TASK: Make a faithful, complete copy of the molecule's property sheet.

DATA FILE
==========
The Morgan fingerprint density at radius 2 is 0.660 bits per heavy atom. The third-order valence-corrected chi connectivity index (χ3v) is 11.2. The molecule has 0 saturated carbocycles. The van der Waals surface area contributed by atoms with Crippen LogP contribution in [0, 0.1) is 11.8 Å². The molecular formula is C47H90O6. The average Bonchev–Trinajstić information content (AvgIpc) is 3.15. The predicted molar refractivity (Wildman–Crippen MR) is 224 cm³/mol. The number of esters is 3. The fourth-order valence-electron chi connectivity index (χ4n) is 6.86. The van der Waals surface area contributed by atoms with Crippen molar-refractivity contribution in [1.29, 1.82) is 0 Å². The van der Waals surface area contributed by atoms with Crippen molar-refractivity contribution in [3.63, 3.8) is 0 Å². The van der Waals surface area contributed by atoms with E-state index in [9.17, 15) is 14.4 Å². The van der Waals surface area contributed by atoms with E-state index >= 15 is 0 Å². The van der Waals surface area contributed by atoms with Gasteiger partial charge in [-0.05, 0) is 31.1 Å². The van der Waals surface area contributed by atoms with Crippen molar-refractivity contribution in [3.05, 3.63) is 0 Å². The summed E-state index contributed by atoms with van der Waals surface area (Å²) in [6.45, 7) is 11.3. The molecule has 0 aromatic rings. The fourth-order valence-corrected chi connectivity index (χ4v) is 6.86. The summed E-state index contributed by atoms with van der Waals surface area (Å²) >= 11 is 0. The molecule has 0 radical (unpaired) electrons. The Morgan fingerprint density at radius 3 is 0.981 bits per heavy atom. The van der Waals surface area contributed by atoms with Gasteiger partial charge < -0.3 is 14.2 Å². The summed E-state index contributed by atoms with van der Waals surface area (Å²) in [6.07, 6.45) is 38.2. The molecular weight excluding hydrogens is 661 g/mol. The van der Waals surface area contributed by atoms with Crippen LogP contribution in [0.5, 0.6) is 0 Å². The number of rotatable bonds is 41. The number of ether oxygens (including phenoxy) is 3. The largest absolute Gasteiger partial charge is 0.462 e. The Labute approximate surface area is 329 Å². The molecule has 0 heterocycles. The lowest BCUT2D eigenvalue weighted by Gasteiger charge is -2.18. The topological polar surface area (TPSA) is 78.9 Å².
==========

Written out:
The Morgan fingerprint density at radius 2 is 0.660 bits per heavy atom. The third-order valence-corrected chi connectivity index (χ3v) is 11.2. The molecule has 0 saturated carbocycles. The van der Waals surface area contributed by atoms with Crippen LogP contribution in [0, 0.1) is 11.8 Å². The molecular formula is C47H90O6. The average Bonchev–Trinajstić information content (AvgIpc) is 3.15. The predicted molar refractivity (Wildman–Crippen MR) is 224 cm³/mol. The number of esters is 3. The fourth-order valence-electron chi connectivity index (χ4n) is 6.86. The van der Waals surface area contributed by atoms with Crippen molar-refractivity contribution in [1.29, 1.82) is 0 Å². The van der Waals surface area contributed by atoms with Crippen molar-refractivity contribution in [3.63, 3.8) is 0 Å². The van der Waals surface area contributed by atoms with E-state index in [9.17, 15) is 14.4 Å². The van der Waals surface area contributed by atoms with E-state index >= 15 is 0 Å². The van der Waals surface area contributed by atoms with Gasteiger partial charge in [-0.05, 0) is 31.1 Å². The van der Waals surface area contributed by atoms with Crippen molar-refractivity contribution in [3.05, 3.63) is 0 Å². The summed E-state index contributed by atoms with van der Waals surface area (Å²) in [6.45, 7) is 11.3. The molecule has 0 aromatic rings. The fourth-order valence-corrected chi connectivity index (χ4v) is 6.86. The summed E-state index contributed by atoms with van der Waals surface area (Å²) >= 11 is 0. The molecule has 0 radical (unpaired) electrons. The Morgan fingerprint density at radius 3 is 0.981 bits per heavy atom. The van der Waals surface area contributed by atoms with Gasteiger partial charge < -0.3 is 14.2 Å². The summed E-state index contributed by atoms with van der Waals surface area (Å²) in [6.07, 6.45) is 38.2. The molecular weight excluding hydrogens is 661 g/mol. The van der Waals surface area contributed by atoms with Crippen LogP contribution in [0.5, 0.6) is 0 Å². The number of rotatable bonds is 41. The number of ether oxygens (including phenoxy) is 3. The largest absolute Gasteiger partial charge is 0.462 e. The Labute approximate surface area is 329 Å². The molecule has 0 heterocycles. The lowest BCUT2D eigenvalue weighted by Gasteiger charge is -2.18. The topological polar surface area (TPSA) is 78.9 Å².